Wellesley College Graduates Win French Government
July 18, 2010
Mass.— Four 2010 graduates of Wellesley College will embark on a new adventure this fall as winners of French Government Teaching Assistantships in English.
Wellesley College graduate Orly Sibony, pictured above at Notre Dame Cathedral, is one of four 2010 graduates who will teach in France this year.
Caitlin Danis , a mathematics and French major from Philadelphia, Pa.; Esther Hugenberger, a French major from Boston, Mass.; Orly Sibony, a sociology major from Sherman Oaks, Calif.; and Jackeline Silva, a French major from Hialeah, Fla., have all been named recipients of the award, which is a joint initiative of the French Ministry of Education, the Centre International d’Etudes Pédagogiques (CIEP) and the Cultural Services Department of the French Embassy in Washington, D.C.
The program aims to strengthen English language instruction in the French educational system through the establishment of a native speaker presence. The experience also provides future teachers of French in the United States with excellent teaching experience and first-hand knowledge of French language and culture.
“Things I plan to do abroad: visit good friends I made while studying abroad on the Wellesley-in-Aix program, take in the heavenly smell of freshly baked bread, go hiking and dancing,” said Hugenberger, who will teach at L ycée Marcel Pagnol, a high school in Marseille, France. “My plans for after I am abroad: Go abroad again.”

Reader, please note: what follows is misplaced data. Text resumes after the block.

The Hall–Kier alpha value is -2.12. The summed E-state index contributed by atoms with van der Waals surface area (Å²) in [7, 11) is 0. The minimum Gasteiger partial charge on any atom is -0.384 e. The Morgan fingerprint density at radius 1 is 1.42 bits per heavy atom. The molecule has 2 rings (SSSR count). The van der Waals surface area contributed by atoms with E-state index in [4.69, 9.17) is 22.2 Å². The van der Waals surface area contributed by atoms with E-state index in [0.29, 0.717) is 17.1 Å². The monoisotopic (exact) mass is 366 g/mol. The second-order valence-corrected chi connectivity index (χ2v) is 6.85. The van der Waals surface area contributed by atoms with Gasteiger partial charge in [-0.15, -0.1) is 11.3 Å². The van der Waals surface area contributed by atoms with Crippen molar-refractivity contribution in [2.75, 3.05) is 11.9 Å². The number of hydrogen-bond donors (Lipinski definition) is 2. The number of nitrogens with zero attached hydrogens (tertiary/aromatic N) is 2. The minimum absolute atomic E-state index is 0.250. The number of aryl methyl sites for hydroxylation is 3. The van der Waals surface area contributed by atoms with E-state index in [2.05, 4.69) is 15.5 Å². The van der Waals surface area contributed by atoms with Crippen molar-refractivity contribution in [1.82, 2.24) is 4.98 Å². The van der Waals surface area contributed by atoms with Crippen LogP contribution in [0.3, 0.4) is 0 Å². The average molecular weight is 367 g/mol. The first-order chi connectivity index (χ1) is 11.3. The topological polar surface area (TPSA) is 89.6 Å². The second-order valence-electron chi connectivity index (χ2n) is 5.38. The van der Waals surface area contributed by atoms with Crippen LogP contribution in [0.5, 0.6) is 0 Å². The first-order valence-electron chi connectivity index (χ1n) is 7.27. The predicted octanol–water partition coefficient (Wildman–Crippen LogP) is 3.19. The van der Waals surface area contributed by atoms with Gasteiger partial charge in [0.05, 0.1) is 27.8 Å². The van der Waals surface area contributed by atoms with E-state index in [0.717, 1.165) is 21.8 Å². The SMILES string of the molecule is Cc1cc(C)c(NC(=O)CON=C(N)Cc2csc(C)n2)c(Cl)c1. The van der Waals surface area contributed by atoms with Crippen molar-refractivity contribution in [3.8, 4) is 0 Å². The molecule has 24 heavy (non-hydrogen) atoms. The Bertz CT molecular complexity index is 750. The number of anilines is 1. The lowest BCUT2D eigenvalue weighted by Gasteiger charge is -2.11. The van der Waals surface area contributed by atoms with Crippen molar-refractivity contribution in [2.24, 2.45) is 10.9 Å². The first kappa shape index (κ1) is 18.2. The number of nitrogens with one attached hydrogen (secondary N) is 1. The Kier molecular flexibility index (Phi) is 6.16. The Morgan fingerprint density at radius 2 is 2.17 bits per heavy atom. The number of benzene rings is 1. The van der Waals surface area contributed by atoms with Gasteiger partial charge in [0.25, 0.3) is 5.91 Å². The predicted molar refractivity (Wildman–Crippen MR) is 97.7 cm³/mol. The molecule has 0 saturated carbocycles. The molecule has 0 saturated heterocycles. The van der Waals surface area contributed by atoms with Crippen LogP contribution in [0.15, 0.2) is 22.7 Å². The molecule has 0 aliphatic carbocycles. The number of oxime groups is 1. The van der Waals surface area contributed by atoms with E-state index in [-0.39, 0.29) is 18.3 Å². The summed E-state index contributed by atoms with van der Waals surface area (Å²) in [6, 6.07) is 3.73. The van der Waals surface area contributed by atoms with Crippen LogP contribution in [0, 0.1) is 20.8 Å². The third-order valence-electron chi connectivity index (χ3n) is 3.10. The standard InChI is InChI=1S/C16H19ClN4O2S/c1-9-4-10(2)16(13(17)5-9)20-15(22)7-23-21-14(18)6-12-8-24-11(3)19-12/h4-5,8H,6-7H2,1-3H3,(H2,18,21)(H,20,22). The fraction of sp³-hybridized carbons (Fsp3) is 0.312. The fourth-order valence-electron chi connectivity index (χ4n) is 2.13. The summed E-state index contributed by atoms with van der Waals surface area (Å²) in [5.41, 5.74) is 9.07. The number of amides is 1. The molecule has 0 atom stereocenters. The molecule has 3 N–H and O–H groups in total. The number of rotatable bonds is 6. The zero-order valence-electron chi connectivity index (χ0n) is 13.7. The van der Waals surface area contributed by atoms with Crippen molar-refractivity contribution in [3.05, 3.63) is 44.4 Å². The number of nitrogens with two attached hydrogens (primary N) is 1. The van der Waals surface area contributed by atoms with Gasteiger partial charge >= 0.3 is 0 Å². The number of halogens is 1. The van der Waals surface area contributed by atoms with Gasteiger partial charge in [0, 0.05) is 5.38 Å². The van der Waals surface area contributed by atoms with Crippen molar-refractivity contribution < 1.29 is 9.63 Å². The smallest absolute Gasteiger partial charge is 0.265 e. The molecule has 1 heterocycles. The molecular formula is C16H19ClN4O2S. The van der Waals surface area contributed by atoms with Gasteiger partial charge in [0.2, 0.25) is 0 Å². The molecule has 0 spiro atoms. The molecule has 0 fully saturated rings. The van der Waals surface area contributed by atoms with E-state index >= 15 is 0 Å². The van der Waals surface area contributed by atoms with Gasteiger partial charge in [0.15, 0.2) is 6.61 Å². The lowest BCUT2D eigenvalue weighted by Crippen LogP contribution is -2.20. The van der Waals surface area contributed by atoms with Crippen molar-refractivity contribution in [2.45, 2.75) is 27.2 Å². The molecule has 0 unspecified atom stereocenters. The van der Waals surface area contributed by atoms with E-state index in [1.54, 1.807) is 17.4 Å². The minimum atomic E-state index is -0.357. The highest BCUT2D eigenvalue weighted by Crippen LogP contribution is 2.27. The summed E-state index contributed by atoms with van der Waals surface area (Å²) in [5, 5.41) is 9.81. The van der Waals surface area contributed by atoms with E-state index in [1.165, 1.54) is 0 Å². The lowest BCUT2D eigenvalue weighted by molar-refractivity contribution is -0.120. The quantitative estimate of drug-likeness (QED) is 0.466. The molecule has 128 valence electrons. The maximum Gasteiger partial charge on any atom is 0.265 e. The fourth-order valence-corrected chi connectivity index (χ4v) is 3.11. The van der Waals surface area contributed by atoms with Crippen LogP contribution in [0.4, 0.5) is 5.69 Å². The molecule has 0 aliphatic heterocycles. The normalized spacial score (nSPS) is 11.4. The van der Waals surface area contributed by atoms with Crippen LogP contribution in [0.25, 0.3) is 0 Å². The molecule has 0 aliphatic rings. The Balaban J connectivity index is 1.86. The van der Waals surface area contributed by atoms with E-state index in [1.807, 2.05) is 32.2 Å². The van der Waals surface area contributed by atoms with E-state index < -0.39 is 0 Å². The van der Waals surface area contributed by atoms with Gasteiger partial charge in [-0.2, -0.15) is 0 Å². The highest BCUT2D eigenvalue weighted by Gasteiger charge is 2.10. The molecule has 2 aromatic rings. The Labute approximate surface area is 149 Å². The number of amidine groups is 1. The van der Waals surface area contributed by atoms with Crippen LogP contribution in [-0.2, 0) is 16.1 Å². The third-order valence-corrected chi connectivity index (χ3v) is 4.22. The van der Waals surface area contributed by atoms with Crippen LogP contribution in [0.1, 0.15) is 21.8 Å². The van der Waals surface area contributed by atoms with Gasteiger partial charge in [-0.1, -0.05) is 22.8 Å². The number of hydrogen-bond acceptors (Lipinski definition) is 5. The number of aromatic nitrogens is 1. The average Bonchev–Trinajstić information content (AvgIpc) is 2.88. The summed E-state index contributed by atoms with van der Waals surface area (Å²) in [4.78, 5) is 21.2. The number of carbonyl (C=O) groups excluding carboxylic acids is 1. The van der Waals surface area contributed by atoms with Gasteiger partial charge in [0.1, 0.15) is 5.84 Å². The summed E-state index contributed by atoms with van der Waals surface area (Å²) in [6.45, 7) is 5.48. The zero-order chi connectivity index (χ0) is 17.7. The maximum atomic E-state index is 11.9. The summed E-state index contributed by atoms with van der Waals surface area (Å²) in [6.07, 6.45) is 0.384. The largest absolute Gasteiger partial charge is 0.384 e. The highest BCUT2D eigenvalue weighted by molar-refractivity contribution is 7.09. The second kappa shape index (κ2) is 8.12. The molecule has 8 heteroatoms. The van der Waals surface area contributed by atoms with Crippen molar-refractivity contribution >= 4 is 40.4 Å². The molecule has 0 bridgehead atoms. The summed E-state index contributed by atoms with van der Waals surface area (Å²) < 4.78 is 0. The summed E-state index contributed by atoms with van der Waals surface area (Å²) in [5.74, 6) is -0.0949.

Sibony — who will teach at the elementary school Ecole du Parc in Vanves, just south of Paris— said she is most looking forward to reconnecting with her Parisian host family and friends she made while studying abroad in Paris her junior year at Wellesley.
“I've missed them tremendously. The French may not have a reputation for being friendly, but once you become their friend, you are friends for life,” she said. “Also, I'm looking forward to learning about a new side of French life. I'm sure there is so much more to learn about French life, culture and language by working as opposed to being an American exchange student with few responsibilities.”
Since 1875, Wellesley College has been a leader in providing an excellent liberal arts education for women who will make a difference in the world. Its 500-acre campus near Boston is home to 2,300 undergraduate students from all 50 states and 75 countries.